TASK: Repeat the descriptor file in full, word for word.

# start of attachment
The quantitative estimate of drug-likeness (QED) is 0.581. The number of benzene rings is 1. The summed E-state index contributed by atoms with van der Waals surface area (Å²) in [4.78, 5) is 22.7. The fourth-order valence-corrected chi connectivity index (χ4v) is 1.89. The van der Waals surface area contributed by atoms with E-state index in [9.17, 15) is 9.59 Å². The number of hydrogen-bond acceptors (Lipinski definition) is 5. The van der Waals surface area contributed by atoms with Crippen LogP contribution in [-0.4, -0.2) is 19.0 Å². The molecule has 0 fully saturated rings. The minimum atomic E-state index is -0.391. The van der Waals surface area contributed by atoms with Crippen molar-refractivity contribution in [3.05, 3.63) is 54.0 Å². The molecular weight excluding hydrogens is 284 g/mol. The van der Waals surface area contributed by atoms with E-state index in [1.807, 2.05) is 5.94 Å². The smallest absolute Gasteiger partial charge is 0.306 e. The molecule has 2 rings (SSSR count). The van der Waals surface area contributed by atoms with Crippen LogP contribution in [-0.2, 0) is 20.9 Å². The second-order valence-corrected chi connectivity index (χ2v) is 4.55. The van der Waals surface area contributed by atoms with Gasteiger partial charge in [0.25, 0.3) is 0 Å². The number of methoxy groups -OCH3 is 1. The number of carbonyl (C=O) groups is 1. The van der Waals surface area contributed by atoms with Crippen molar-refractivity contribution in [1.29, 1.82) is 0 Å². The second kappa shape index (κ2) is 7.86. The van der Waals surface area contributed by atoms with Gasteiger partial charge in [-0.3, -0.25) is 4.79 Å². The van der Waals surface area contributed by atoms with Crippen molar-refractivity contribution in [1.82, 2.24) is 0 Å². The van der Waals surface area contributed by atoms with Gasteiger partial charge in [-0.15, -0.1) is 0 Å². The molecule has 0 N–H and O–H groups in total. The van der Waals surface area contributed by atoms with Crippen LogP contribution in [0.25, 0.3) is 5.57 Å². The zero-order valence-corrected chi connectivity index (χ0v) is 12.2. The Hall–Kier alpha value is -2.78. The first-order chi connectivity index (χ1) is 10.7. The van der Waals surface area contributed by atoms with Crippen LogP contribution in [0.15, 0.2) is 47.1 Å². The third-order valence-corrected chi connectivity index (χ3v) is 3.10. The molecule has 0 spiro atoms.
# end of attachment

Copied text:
The quantitative estimate of drug-likeness (QED) is 0.581. The number of benzene rings is 1. The summed E-state index contributed by atoms with van der Waals surface area (Å²) in [4.78, 5) is 22.7. The fourth-order valence-corrected chi connectivity index (χ4v) is 1.89. The van der Waals surface area contributed by atoms with E-state index in [9.17, 15) is 9.59 Å². The number of hydrogen-bond acceptors (Lipinski definition) is 5. The van der Waals surface area contributed by atoms with Crippen LogP contribution in [-0.4, -0.2) is 19.0 Å². The molecule has 0 fully saturated rings. The minimum atomic E-state index is -0.391. The van der Waals surface area contributed by atoms with Crippen molar-refractivity contribution in [3.05, 3.63) is 54.0 Å². The molecular weight excluding hydrogens is 284 g/mol. The van der Waals surface area contributed by atoms with E-state index in [1.807, 2.05) is 5.94 Å². The smallest absolute Gasteiger partial charge is 0.306 e. The molecule has 2 rings (SSSR count). The van der Waals surface area contributed by atoms with Crippen LogP contribution in [-0.2, 0) is 20.9 Å². The second-order valence-corrected chi connectivity index (χ2v) is 4.55. The van der Waals surface area contributed by atoms with Gasteiger partial charge in [0.25, 0.3) is 0 Å². The number of methoxy groups -OCH3 is 1. The number of carbonyl (C=O) groups is 1. The van der Waals surface area contributed by atoms with Crippen molar-refractivity contribution in [1.29, 1.82) is 0 Å². The second kappa shape index (κ2) is 7.86. The van der Waals surface area contributed by atoms with Gasteiger partial charge in [-0.3, -0.25) is 4.79 Å². The van der Waals surface area contributed by atoms with Crippen molar-refractivity contribution in [1.82, 2.24) is 0 Å². The van der Waals surface area contributed by atoms with Gasteiger partial charge in [-0.15, -0.1) is 0 Å². The molecule has 0 N–H and O–H groups in total. The van der Waals surface area contributed by atoms with Crippen LogP contribution in [0.25, 0.3) is 5.57 Å². The zero-order valence-corrected chi connectivity index (χ0v) is 12.2. The Hall–Kier alpha value is -2.78. The first-order chi connectivity index (χ1) is 10.7. The van der Waals surface area contributed by atoms with Crippen LogP contribution in [0.15, 0.2) is 47.1 Å². The third-order valence-corrected chi connectivity index (χ3v) is 3.10. The molecule has 0 spiro atoms.